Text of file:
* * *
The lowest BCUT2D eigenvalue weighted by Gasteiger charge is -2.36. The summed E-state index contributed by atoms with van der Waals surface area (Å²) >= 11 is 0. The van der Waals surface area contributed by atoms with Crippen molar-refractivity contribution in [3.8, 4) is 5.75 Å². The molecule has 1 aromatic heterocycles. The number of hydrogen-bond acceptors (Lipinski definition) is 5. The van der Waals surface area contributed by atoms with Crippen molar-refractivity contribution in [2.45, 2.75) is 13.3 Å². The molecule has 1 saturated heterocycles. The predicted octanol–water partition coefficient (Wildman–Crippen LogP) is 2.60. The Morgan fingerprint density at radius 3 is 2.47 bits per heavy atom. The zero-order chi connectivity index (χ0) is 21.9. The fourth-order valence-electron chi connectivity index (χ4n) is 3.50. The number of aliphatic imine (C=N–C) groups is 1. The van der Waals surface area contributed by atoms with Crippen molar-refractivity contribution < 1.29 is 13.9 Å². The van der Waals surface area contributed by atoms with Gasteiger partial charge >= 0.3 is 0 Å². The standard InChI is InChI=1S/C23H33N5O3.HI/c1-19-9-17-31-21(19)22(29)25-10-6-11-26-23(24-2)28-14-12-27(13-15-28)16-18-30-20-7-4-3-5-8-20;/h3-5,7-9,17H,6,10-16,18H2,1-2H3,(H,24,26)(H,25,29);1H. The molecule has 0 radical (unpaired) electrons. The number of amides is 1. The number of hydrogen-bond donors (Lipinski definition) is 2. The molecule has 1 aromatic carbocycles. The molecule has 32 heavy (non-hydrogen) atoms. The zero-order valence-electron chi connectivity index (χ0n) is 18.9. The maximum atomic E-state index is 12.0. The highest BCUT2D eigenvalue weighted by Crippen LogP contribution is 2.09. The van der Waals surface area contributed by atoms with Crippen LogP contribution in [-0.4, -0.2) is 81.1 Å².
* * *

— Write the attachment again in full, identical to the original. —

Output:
The lowest BCUT2D eigenvalue weighted by Gasteiger charge is -2.36. The summed E-state index contributed by atoms with van der Waals surface area (Å²) >= 11 is 0. The van der Waals surface area contributed by atoms with Crippen molar-refractivity contribution in [3.8, 4) is 5.75 Å². The molecule has 1 aromatic heterocycles. The number of hydrogen-bond acceptors (Lipinski definition) is 5. The van der Waals surface area contributed by atoms with Crippen molar-refractivity contribution in [2.45, 2.75) is 13.3 Å². The molecule has 1 saturated heterocycles. The predicted octanol–water partition coefficient (Wildman–Crippen LogP) is 2.60. The Morgan fingerprint density at radius 3 is 2.47 bits per heavy atom. The zero-order chi connectivity index (χ0) is 21.9. The fourth-order valence-electron chi connectivity index (χ4n) is 3.50. The number of aliphatic imine (C=N–C) groups is 1. The van der Waals surface area contributed by atoms with Crippen molar-refractivity contribution < 1.29 is 13.9 Å². The van der Waals surface area contributed by atoms with Gasteiger partial charge >= 0.3 is 0 Å². The standard InChI is InChI=1S/C23H33N5O3.HI/c1-19-9-17-31-21(19)22(29)25-10-6-11-26-23(24-2)28-14-12-27(13-15-28)16-18-30-20-7-4-3-5-8-20;/h3-5,7-9,17H,6,10-16,18H2,1-2H3,(H,24,26)(H,25,29);1H. The molecule has 0 radical (unpaired) electrons. The number of amides is 1. The number of hydrogen-bond donors (Lipinski definition) is 2. The molecule has 1 aromatic carbocycles. The molecule has 32 heavy (non-hydrogen) atoms. The zero-order valence-electron chi connectivity index (χ0n) is 18.9. The maximum atomic E-state index is 12.0. The highest BCUT2D eigenvalue weighted by Crippen LogP contribution is 2.09. The van der Waals surface area contributed by atoms with Crippen LogP contribution in [-0.4, -0.2) is 81.1 Å².